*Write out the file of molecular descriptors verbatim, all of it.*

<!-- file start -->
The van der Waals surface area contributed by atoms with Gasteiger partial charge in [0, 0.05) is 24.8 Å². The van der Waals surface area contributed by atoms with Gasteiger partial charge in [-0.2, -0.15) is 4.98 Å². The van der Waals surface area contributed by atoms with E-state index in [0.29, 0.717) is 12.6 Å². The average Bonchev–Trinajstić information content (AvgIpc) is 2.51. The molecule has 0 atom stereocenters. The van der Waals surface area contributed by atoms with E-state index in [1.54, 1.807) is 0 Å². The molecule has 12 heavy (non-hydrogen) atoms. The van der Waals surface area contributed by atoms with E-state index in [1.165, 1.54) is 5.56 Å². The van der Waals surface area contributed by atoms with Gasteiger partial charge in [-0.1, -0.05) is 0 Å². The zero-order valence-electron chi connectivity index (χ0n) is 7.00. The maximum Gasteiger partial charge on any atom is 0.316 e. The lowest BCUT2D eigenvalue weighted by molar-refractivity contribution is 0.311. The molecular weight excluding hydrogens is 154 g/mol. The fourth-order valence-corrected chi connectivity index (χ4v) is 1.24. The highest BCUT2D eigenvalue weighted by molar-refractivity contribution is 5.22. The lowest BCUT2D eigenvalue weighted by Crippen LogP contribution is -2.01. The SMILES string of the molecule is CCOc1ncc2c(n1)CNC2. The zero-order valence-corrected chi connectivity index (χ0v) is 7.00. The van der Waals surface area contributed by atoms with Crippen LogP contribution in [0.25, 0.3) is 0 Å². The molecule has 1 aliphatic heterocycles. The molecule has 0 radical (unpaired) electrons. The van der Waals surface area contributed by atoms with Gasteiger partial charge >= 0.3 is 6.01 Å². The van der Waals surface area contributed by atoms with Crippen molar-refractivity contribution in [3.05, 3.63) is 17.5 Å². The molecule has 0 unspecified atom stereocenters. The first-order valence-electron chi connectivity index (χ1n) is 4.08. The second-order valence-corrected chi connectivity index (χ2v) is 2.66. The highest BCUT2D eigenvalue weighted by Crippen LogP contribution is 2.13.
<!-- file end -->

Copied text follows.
The van der Waals surface area contributed by atoms with Gasteiger partial charge in [0, 0.05) is 24.8 Å². The van der Waals surface area contributed by atoms with Gasteiger partial charge in [-0.2, -0.15) is 4.98 Å². The van der Waals surface area contributed by atoms with E-state index in [0.29, 0.717) is 12.6 Å². The average Bonchev–Trinajstić information content (AvgIpc) is 2.51. The molecule has 0 atom stereocenters. The van der Waals surface area contributed by atoms with E-state index in [1.54, 1.807) is 0 Å². The molecule has 12 heavy (non-hydrogen) atoms. The van der Waals surface area contributed by atoms with E-state index in [1.165, 1.54) is 5.56 Å². The van der Waals surface area contributed by atoms with Gasteiger partial charge in [-0.1, -0.05) is 0 Å². The zero-order valence-electron chi connectivity index (χ0n) is 7.00. The maximum Gasteiger partial charge on any atom is 0.316 e. The lowest BCUT2D eigenvalue weighted by molar-refractivity contribution is 0.311. The molecular weight excluding hydrogens is 154 g/mol. The fourth-order valence-corrected chi connectivity index (χ4v) is 1.24. The highest BCUT2D eigenvalue weighted by molar-refractivity contribution is 5.22. The lowest BCUT2D eigenvalue weighted by Crippen LogP contribution is -2.01. The SMILES string of the molecule is CCOc1ncc2c(n1)CNC2. The zero-order valence-corrected chi connectivity index (χ0v) is 7.00. The van der Waals surface area contributed by atoms with Crippen LogP contribution in [0.25, 0.3) is 0 Å². The molecule has 1 aliphatic heterocycles. The molecule has 0 radical (unpaired) electrons. The van der Waals surface area contributed by atoms with Gasteiger partial charge >= 0.3 is 6.01 Å². The van der Waals surface area contributed by atoms with Crippen molar-refractivity contribution in [3.05, 3.63) is 17.5 Å². The molecule has 0 unspecified atom stereocenters. The first-order valence-electron chi connectivity index (χ1n) is 4.08. The second-order valence-corrected chi connectivity index (χ2v) is 2.66. The highest BCUT2D eigenvalue weighted by Crippen LogP contribution is 2.13.